We have also taken lessons from Cambodia, where government surveillance of internet and social media use is pervasive. We expanded the ways that users can keep their accounts secure and started encouraging people to use authenticator apps rather than SMS for more secure two-factor authentication.
We also made key updates to our Community Standards. For example, in 2018, we adopted a policy to remove verified misinformation that contributes to the risk of imminent physical harm, which we later expanded to apply to unverifiable rumors. The policy, which is global in scope, is especially applicable to conflict-affected areas, and has been used to remove content in Sri Lanka and Indonesia. We further updated our policies to protect vulnerable groups, including veiled women, LGBTQ+ individuals and human rights activists whose “outing” might increase risks of offline harm. We began using proactive detection technology to identify potentially violating hate speech, developing machine learning capabilities in Sinhala and Bahasa Indonesia. And we expanded our policies against voter interference, which proved critical ahead of elections in Sri Lanka and Indonesia in 2019, and will be equally important ahead of Cambodian elections in 2022 and 2023.
We increased staffing significantly, hiring policy leads and program managers in Sri Lanka, Indonesia and Cambodia, and expanding the number of content reviewers who speak Sinhala, Tamil, Bahasa Indonesia, Javanese and Khmer. With bigger and more specialized teams, we’ve formalized engagement with civil society organizations, many of whom serve as a regular and invaluable source of input as we make updates to our Community Standards to account for new types of abuse. Our investment in civil society has further extended to digital and media literacy programs and economic initiatives like #SheMeansBusiness. We also strengthened our local fact-checking partnerships in Sri Lanka and Indonesia, and we’re always looking to expand the program with organizations certified by the International Fact-Checking Network.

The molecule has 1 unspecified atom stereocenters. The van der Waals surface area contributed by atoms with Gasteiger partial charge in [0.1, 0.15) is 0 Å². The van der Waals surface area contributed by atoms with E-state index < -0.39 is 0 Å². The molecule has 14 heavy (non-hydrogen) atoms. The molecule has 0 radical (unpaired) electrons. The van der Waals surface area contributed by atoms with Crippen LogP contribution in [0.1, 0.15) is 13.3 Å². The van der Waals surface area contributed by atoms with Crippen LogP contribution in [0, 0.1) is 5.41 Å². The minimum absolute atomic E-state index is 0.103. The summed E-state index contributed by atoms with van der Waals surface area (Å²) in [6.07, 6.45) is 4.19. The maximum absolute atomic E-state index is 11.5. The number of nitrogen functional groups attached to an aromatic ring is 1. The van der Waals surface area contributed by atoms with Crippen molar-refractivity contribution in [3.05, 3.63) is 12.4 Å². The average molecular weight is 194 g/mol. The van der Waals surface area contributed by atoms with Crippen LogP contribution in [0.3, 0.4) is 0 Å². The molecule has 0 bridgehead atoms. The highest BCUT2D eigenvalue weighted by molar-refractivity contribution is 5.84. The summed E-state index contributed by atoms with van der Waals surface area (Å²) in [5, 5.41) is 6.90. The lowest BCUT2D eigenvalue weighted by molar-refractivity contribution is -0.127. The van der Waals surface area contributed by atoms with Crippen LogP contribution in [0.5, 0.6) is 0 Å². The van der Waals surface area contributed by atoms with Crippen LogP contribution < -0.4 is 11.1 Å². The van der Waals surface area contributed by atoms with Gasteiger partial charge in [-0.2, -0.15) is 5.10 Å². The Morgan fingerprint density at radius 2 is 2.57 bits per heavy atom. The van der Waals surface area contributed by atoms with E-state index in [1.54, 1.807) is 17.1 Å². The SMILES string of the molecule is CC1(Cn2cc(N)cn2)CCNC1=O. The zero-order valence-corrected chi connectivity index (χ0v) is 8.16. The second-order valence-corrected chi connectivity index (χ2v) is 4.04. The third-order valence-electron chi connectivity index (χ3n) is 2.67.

As we work to protect human rights and mitigate the adverse impacts of our platform, we have sought to communicate more transparently and build trust with rights holders. We also aim to use our presence in places like Sri Lanka, Indonesia and Cambodia to advance human rights, as outlined in the UN Guiding Principles on Business and Human Rights and in Article One and BSR’s assessments. In particular, we are deeply troubled by the arrests of people who have used Facebook to engage in peaceful political expression, and will continue to advocate for freedom of expression and stronger protections of user data.
The progress we’ve laid out here represents the beginning of our work in Sri Lanka, Indonesia and Cambodia, not the end. Facebook learns from every human rights impact assessment we undertake, and these reports are critical to changing how we operate to better support communities around the world. We have a long road ahead, but sharing some of the progress we’ve made is part of our commitment to demonstrating action and accountability.
Article One undertook its Human Rights Impact Assessments in Indonesia and Sri Lanka during 2018, using a methodology informed by guidance from the UN Guiding Principles on Business and Human Rights as well as Article One’s award-winning process for and experience in conducting human rights impact assessments around the world. The Indonesia HRIA involved interviews with 35 organizations, and the HRIA for Sri Lanka reflects interviews with 29 organizations, as well as focus groups of 150 participants. Both assessments encompassed interviews with relevant Facebook employees, and were funded by Facebook. Article One retained editorial control of its contents.
BSR undertook its Human Rights Impact Assessment (HRIA) of Cambodia in late 2018 and early 2019, using a methodology based on the UN Guiding Principles on Business and Human Rights (UNGPs). It involved interviews with 35 affected rights holders and stakeholders in Cambodia, as well as in-country research and interviews with relevant Facebook employees. The HRIA was funded by Facebook, though BSR retained editorial control of its contents.